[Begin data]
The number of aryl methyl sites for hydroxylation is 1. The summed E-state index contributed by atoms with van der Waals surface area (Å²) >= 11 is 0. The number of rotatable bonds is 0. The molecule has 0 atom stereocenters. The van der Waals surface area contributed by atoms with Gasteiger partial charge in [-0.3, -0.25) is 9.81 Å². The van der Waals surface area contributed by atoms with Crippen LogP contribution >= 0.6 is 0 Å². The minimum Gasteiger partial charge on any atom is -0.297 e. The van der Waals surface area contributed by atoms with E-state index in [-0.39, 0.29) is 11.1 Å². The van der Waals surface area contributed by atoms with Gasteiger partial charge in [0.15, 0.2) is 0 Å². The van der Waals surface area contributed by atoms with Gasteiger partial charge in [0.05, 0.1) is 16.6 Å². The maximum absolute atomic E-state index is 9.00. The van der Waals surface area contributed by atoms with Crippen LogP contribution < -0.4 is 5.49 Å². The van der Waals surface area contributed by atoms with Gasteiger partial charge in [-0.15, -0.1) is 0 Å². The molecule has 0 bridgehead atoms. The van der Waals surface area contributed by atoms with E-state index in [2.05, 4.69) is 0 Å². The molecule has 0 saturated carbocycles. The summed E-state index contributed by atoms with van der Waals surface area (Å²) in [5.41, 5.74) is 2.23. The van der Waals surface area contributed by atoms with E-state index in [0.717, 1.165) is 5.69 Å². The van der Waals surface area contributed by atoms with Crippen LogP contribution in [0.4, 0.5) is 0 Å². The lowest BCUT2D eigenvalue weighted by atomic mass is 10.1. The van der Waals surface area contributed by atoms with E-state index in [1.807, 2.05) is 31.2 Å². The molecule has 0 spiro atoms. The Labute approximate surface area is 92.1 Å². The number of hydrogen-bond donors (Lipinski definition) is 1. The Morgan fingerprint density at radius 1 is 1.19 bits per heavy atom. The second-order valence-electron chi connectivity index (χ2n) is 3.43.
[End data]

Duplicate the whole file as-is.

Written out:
The number of aryl methyl sites for hydroxylation is 1. The summed E-state index contributed by atoms with van der Waals surface area (Å²) >= 11 is 0. The number of rotatable bonds is 0. The molecule has 0 atom stereocenters. The van der Waals surface area contributed by atoms with Gasteiger partial charge in [-0.3, -0.25) is 9.81 Å². The van der Waals surface area contributed by atoms with Crippen LogP contribution >= 0.6 is 0 Å². The minimum Gasteiger partial charge on any atom is -0.297 e. The van der Waals surface area contributed by atoms with E-state index in [-0.39, 0.29) is 11.1 Å². The van der Waals surface area contributed by atoms with Gasteiger partial charge in [0.15, 0.2) is 0 Å². The van der Waals surface area contributed by atoms with Gasteiger partial charge in [0.05, 0.1) is 16.6 Å². The maximum absolute atomic E-state index is 9.00. The van der Waals surface area contributed by atoms with Crippen LogP contribution < -0.4 is 5.49 Å². The van der Waals surface area contributed by atoms with Gasteiger partial charge in [-0.15, -0.1) is 0 Å². The molecule has 0 bridgehead atoms. The van der Waals surface area contributed by atoms with E-state index in [2.05, 4.69) is 0 Å². The molecule has 0 saturated carbocycles. The summed E-state index contributed by atoms with van der Waals surface area (Å²) in [5.41, 5.74) is 2.23. The van der Waals surface area contributed by atoms with E-state index in [0.717, 1.165) is 5.69 Å². The van der Waals surface area contributed by atoms with Crippen LogP contribution in [0.4, 0.5) is 0 Å². The lowest BCUT2D eigenvalue weighted by atomic mass is 10.1. The van der Waals surface area contributed by atoms with E-state index in [1.807, 2.05) is 31.2 Å². The molecule has 0 spiro atoms. The Labute approximate surface area is 92.1 Å². The number of hydrogen-bond donors (Lipinski definition) is 1. The Morgan fingerprint density at radius 1 is 1.19 bits per heavy atom. The second-order valence-electron chi connectivity index (χ2n) is 3.43.